Altogether 50 017 births initiated spontaneously were analysed. Of these, the 46 748 that did not end in an acute Caesarean section were included in a separate, additional analysis. The figures presented below are based on the 50 017 former. In both cases, the figures are near-identical. This means that none of the variables in our analysis – day of the week, season, year or digit sum – have an effect on the likelihood that a spontaneously initiated delivery will end in an acute Caesarean section.
Plots of sliding averages
The curves for sliding averages and variances over the last 90, 360 and 720 days respectively are presented in Figure 1. In the figure for the 90-day average we can see a clear seasonal variation. For a Poisson process we expect the variance to follow the average. The result in Figure 1 appears to be consistent with an underlying Poisson process: the variance does not deviate that much from the average, it varies around the average, and the variance is more equal to the average when estimated for longer periods. Furthermore, we can see that the average number of non-elective births per day increases from 2005 before receding from mid-2012 and rebounding towards the end of 2014.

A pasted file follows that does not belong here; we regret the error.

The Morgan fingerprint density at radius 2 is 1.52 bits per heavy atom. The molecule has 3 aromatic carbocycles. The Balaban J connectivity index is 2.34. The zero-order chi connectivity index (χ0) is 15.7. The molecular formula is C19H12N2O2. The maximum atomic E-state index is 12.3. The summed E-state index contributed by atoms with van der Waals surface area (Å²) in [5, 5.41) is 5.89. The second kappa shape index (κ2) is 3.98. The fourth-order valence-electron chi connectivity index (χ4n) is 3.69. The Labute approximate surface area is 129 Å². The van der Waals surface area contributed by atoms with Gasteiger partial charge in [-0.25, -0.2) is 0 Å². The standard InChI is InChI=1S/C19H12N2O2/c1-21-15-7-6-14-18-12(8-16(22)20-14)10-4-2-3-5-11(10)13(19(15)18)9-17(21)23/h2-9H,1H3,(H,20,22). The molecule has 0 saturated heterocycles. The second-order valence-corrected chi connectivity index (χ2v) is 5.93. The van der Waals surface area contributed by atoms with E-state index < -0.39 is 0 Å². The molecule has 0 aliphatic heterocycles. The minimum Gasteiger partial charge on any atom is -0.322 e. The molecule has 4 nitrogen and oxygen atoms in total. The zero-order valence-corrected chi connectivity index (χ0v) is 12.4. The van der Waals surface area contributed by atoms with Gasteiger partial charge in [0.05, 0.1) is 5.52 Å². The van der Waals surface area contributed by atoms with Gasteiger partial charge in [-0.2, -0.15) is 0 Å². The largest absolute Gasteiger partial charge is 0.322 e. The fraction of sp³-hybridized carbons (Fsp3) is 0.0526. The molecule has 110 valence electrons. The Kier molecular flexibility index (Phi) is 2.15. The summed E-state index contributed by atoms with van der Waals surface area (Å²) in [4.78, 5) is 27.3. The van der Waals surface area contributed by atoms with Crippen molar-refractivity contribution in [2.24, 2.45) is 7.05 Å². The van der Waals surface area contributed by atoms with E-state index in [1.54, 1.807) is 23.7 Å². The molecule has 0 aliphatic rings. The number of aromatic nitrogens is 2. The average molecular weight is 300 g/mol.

Figure 1 Sliding average and variance. The top panel shows the sliding average/variance estimated over the last 90 days, the middle panel shows the last 360 days, the bottom panel shows the last 720 days. To better see the panels in conjunction, the plots have been estimated for 2001 – 2013. A given point on the top shows the average number of births (blue/solid curve) over the last 90 days, on the two lower ones the point represents the average over the last 360 and 720 days respectively. The same applies to the variance (red/dotted curve)
Distribution of the digit sums
A plot of the distribution of the digit sums for the 44 470 births with date numbers 1 – 27 is shown against a Benford distribution in Figure 2, demonstrating a major deviation. The Benford goodness-of-fit test (p = 0.007425) disproves the hypothesis that the digit sums of the dates of birth follow the Benford distribution.